CATHOLIC NEWS OF THE WEEK . Sunday, 1 September 2019

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Migrant recruitment agencies a pampered racket

HONG KONG (SE): “If you will let us look for your new employer, we will charge at least $8,000,” a migrant worker pretending that she had been recently terminated was told by a member of the staff at an employment agency in Mong Kok on March 3.

Their conversation is just one among 10 secretly recorded by the Progressive Labour Union of Domestic Workers in Hong Kong and Rights Exposure that is included a newly-released documentary, Between a Rock and a Hard Place.

The 20-minute documentary shows migrant domestic workers as being tightly wedged among government indifference, prejudicial attitudes of the general population and outright exploitation on the part of their agencies, which tend to regard the employer as their primary client, not the worker.

Robert Godden, the director of Campaigns and Communications for Rights Exposure, said the 10 covert recordings reveal that all the agencies investigated violated the Hong Kong Employment Ordinance in at least one instance, either by charging illegal fees or asking for payment before their client has received their first month’s salary.

“It is hard to get evidence of employment agencies charging illegal fees, because obviously agencies would not issue receipts for fees they have charged illegally that could prove that they are violating the law,” Holly Allan, the director of Helpers for Domestic Helpers, says in the documentary film.

Godden said the recordings are a concrete demonstration that agencies in Hong Kong are overtly blatant in charging illegal fees. He told the Sunday Examiner that in the future, they may record real cases involving money transactions that can be used as evidence in pursuing a case in the court.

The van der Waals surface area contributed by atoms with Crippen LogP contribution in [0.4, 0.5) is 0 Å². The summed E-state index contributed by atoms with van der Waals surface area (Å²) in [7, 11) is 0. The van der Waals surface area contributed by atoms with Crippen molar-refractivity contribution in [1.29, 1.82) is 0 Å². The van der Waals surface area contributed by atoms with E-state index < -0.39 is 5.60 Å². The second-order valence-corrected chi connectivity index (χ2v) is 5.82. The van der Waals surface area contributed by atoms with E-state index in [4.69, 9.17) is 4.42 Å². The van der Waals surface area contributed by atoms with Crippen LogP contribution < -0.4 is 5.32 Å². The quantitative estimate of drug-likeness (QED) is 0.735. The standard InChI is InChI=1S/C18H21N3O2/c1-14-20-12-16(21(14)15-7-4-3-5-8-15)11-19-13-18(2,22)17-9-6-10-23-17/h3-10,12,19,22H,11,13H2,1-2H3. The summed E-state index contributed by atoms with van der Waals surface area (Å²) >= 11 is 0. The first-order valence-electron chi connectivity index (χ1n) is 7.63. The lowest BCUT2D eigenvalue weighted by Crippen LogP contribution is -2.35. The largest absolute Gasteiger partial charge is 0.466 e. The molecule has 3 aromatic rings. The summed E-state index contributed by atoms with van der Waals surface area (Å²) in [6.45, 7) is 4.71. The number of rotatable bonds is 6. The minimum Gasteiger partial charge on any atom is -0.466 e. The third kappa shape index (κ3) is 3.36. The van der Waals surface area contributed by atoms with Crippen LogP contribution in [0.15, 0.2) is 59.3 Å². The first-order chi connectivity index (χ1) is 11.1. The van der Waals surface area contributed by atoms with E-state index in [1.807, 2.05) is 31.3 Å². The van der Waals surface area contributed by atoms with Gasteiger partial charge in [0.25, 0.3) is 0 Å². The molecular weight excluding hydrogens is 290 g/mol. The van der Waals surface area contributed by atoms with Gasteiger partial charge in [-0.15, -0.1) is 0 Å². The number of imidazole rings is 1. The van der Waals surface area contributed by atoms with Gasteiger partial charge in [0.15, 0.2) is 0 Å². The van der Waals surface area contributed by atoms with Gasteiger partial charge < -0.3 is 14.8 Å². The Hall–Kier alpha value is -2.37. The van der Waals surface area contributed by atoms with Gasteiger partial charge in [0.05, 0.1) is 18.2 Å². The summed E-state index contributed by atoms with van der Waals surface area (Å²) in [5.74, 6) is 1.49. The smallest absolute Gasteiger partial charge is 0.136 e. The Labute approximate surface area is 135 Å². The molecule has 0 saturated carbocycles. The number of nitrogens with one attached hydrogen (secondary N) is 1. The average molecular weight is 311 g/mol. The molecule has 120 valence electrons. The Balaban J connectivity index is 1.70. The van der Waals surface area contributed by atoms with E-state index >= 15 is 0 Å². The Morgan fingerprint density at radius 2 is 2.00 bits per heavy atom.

The documentary was launched on October 30 together with the results of a survey revealing how both the Philippine and Hong Kong governments fail in their duty to prevent agencies from charging migrant domestic workers illegal fees.

Between October 2015 and June 2016, the Progressive Labour Union of Domestic Workers has carried out in-depth interviews with 68 Filipino migrants in Hong Kong and Macau.

While employment agencies in The Philippines are prohibited by law from charging placement fees, 84 per cent of Filipinos interviewed said they had paid an average of $8,853 to get through the web of demands agencies put in place before they will hand out a job placement.

In addition, the survey shows that it is not just newcomers on the block that get cheated, as even experienced campaigners have been forced by agencies to undergo training, which the law does not require, for no other reason than to bolster their profits.

On the other hand, Hong Kong law only allows agencies to charge 10 per cent of the first month’s salary of a domestic worker, or $431 if the minimum allowable wage is being applied, but the average amount those who were interviewed forked out was $11,321, over 25 times the legal limit.

Phobsuk Gasing, the chairperson of the Hong Kong Federation of the Asian Domestic Workers Union, said during a press conference at the launch of the documentary that the charging of illegal fees by both Hong Kong and Philippine agencies leaves migrant domestic workers with a huge debt.